We found that pan evaporation is significantly affected by climate change in the semiarid Loess Plateau. It increases markedly with increasing temperature independently at a rate of approximately 0.29 mm °C−1; however, with increasing relative humidity and low cloud cover, pan evaporation reduces independently at rates of 1.50 mm (10%)−1 and 0.34 mm yr−1. As seen from the multifactor fitting relationship, the coefficients of low cloud cover and relative humidity are negative, and the coefficients of temperature and wind speed are positive. Moreover, the influence coefficients of relative humidity and temperature are larger than those of low cloud cover and wind speed, with the coefficient of wind speed approximately one order of magnitude smaller than that of low cloud cover. The formula used in this study was able to reflect the relationships between pan evaporation and temperature, relative humidity, wind speed, and low cloud cover, and the simulations are consistent with the observed values. The simulation experiments of single climatic factors that influence pan evaporation showed that temperature, relative humidity, wind speed, and low cloud cover changes caused increases of approximately 0.30, 0.17, 0.02, and 0.19 mm in pan evaporation over the last 50 yr, and the contribution rates were 46.18%, 25.90%, 2.48%, and 25.44%, respectively. Thus, air temperature contributes the most, followed by relative humidity and low cloud cover. The combined contribution of low cloud cover and relative humidity is greater than that of temperature. The wind speed and pan evaporation are positively related. Roderick et al. (2007) pointed out that the decrease of the wind speed is the main factor causing the decreased pan evaporation in most parts of the world. However, in the current study, the wind speed growth rate is 0.031 m s−1 decade−1. The change is small and it is not as sensitive as other factors to pan evaporation (Figs. 4 and 5). Thus the contribution of wind speed was minimal (only 2.48%).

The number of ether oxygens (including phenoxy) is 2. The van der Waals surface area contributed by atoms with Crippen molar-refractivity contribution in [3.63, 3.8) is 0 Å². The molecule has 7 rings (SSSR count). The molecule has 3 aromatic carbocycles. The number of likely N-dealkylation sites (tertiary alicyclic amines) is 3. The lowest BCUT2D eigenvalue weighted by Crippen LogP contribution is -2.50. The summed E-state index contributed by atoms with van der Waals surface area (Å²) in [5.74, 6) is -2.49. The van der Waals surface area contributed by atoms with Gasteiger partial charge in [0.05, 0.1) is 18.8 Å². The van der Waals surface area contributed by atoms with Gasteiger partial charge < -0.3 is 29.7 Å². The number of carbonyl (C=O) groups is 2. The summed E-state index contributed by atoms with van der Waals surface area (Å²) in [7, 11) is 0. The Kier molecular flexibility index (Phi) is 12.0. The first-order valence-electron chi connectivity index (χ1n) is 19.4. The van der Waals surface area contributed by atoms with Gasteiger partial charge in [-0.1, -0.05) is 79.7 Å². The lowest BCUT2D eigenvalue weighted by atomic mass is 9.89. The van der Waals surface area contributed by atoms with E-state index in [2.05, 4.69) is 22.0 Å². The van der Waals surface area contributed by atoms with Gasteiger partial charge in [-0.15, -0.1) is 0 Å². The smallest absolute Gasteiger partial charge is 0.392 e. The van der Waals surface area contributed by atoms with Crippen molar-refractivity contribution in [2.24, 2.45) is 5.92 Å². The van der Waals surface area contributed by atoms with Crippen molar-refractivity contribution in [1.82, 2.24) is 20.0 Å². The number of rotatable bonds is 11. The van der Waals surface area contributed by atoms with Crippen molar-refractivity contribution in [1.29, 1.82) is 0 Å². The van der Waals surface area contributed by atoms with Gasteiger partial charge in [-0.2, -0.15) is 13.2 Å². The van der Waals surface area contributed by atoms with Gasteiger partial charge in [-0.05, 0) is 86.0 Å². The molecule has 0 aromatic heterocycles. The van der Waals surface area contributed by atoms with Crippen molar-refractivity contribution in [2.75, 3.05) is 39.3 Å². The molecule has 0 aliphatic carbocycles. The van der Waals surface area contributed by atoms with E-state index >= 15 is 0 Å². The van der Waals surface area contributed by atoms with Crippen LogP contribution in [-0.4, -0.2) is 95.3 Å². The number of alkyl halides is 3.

In many parts of the world, increased low cloud cover happens to offset the increased pan evaporation because of temperature increase and relative humidity decrease, but in the semiarid Loess Plateau, the increased temperature and relative humidity and decreased low cloud cover all caused an increase in pan evaporation and thus significantly enhanced the impact of increased temperature. We found that the warming trend was particularly enhanced in the boreal cold season (November–March) over semiarid regions showing a temperature increase of 1.53°C as compared with the global annual mean temperature increase of 1.13°C found over land by Huang et al. (2012). Therefore, the increased pan evaporation caused by temperature in semiarid regions may be considered more significant. The most probable reason for the apparent evaporation paradox in many regions of the world is the fact that pan evaporation is a complex process for which expectations based on single factors can lead to seemingly paradoxical observations; for example, decreased pan evaporation with global warming. If all relevant factors affecting pan evaporation are considered (air temperature, cloud cover, humidity, wind speed, soil moisture and subsequent evaporation of the surrounding region, etc.) there might not appear to be any paradox.